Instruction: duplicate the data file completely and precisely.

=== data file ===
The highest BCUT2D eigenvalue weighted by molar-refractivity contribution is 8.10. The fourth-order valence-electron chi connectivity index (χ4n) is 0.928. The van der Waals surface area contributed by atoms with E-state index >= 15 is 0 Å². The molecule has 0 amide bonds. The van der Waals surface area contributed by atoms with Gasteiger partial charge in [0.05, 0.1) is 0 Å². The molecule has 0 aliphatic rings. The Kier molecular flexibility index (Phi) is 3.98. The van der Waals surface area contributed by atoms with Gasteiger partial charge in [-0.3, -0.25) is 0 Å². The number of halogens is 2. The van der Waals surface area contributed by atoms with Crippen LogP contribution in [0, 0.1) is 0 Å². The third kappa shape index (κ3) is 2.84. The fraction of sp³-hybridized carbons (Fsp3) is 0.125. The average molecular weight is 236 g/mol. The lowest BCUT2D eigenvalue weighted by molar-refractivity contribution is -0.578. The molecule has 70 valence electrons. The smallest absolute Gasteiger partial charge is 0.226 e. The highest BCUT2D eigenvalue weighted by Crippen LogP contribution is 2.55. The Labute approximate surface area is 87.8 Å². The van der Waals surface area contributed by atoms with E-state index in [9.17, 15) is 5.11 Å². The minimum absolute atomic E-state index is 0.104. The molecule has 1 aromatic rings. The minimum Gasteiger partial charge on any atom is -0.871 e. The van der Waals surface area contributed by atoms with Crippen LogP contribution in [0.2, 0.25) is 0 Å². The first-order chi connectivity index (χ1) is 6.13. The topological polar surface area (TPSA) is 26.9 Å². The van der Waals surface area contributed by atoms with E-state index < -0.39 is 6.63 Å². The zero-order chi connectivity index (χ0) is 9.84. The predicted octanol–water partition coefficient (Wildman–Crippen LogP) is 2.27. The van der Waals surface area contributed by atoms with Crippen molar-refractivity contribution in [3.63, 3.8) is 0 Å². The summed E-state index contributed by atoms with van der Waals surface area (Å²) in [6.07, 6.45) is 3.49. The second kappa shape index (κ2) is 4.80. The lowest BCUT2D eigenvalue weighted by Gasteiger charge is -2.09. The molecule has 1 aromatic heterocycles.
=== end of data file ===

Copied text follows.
The highest BCUT2D eigenvalue weighted by molar-refractivity contribution is 8.10. The fourth-order valence-electron chi connectivity index (χ4n) is 0.928. The van der Waals surface area contributed by atoms with E-state index >= 15 is 0 Å². The molecule has 0 amide bonds. The van der Waals surface area contributed by atoms with Gasteiger partial charge in [0.05, 0.1) is 0 Å². The molecule has 0 aliphatic rings. The Kier molecular flexibility index (Phi) is 3.98. The van der Waals surface area contributed by atoms with Gasteiger partial charge in [-0.3, -0.25) is 0 Å². The number of halogens is 2. The van der Waals surface area contributed by atoms with Crippen LogP contribution in [0, 0.1) is 0 Å². The third kappa shape index (κ3) is 2.84. The fraction of sp³-hybridized carbons (Fsp3) is 0.125. The average molecular weight is 236 g/mol. The lowest BCUT2D eigenvalue weighted by molar-refractivity contribution is -0.578. The molecule has 70 valence electrons. The smallest absolute Gasteiger partial charge is 0.226 e. The highest BCUT2D eigenvalue weighted by Crippen LogP contribution is 2.55. The Labute approximate surface area is 87.8 Å². The van der Waals surface area contributed by atoms with E-state index in [9.17, 15) is 5.11 Å². The minimum absolute atomic E-state index is 0.104. The molecule has 1 aromatic rings. The minimum Gasteiger partial charge on any atom is -0.871 e. The van der Waals surface area contributed by atoms with Crippen LogP contribution in [0.2, 0.25) is 0 Å². The first-order chi connectivity index (χ1) is 6.13. The topological polar surface area (TPSA) is 26.9 Å². The van der Waals surface area contributed by atoms with E-state index < -0.39 is 6.63 Å². The zero-order chi connectivity index (χ0) is 9.84. The predicted octanol–water partition coefficient (Wildman–Crippen LogP) is 2.27. The van der Waals surface area contributed by atoms with Crippen molar-refractivity contribution in [3.63, 3.8) is 0 Å². The summed E-state index contributed by atoms with van der Waals surface area (Å²) in [6.07, 6.45) is 3.49. The second kappa shape index (κ2) is 4.80. The lowest BCUT2D eigenvalue weighted by Gasteiger charge is -2.09. The molecule has 1 aromatic heterocycles.